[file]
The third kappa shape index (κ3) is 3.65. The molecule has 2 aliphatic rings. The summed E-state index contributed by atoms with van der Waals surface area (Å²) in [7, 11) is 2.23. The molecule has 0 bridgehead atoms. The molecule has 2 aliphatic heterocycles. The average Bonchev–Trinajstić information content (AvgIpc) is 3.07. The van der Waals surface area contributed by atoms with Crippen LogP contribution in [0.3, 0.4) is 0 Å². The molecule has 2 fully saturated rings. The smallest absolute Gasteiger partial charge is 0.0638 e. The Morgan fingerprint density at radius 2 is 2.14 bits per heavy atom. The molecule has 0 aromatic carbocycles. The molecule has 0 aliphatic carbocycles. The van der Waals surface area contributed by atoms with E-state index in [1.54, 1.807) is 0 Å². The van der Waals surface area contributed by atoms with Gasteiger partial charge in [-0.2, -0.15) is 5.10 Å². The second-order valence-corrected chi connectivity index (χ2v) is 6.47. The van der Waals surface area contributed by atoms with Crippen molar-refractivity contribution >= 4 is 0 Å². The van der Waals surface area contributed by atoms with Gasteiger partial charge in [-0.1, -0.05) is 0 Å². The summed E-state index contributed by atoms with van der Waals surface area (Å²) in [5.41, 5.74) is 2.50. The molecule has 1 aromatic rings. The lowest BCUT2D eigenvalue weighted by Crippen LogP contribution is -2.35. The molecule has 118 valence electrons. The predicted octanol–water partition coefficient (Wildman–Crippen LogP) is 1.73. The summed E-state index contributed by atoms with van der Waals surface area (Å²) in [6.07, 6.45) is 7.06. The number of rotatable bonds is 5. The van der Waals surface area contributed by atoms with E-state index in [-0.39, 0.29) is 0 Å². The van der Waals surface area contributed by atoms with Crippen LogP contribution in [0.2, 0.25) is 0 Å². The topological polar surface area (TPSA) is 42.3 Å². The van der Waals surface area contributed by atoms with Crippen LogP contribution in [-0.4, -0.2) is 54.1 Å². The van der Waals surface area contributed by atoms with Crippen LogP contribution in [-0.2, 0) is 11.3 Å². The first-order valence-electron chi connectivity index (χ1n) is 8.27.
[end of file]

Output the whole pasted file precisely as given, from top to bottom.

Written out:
The third kappa shape index (κ3) is 3.65. The molecule has 2 aliphatic rings. The summed E-state index contributed by atoms with van der Waals surface area (Å²) in [7, 11) is 2.23. The molecule has 0 bridgehead atoms. The molecule has 2 aliphatic heterocycles. The average Bonchev–Trinajstić information content (AvgIpc) is 3.07. The van der Waals surface area contributed by atoms with Crippen LogP contribution in [0.3, 0.4) is 0 Å². The molecule has 2 fully saturated rings. The smallest absolute Gasteiger partial charge is 0.0638 e. The Morgan fingerprint density at radius 2 is 2.14 bits per heavy atom. The molecule has 0 aromatic carbocycles. The molecule has 0 aliphatic carbocycles. The van der Waals surface area contributed by atoms with E-state index in [1.54, 1.807) is 0 Å². The van der Waals surface area contributed by atoms with Gasteiger partial charge in [-0.2, -0.15) is 5.10 Å². The second-order valence-corrected chi connectivity index (χ2v) is 6.47. The van der Waals surface area contributed by atoms with Crippen molar-refractivity contribution >= 4 is 0 Å². The van der Waals surface area contributed by atoms with Gasteiger partial charge in [-0.1, -0.05) is 0 Å². The summed E-state index contributed by atoms with van der Waals surface area (Å²) in [5.41, 5.74) is 2.50. The molecule has 1 aromatic rings. The lowest BCUT2D eigenvalue weighted by Crippen LogP contribution is -2.35. The molecule has 118 valence electrons. The predicted octanol–water partition coefficient (Wildman–Crippen LogP) is 1.73. The summed E-state index contributed by atoms with van der Waals surface area (Å²) in [6.07, 6.45) is 7.06. The number of rotatable bonds is 5. The van der Waals surface area contributed by atoms with E-state index in [-0.39, 0.29) is 0 Å². The van der Waals surface area contributed by atoms with Crippen LogP contribution in [0.2, 0.25) is 0 Å². The topological polar surface area (TPSA) is 42.3 Å². The van der Waals surface area contributed by atoms with Crippen LogP contribution in [-0.4, -0.2) is 54.1 Å². The van der Waals surface area contributed by atoms with Crippen LogP contribution in [-0.2, 0) is 11.3 Å². The first-order valence-electron chi connectivity index (χ1n) is 8.27.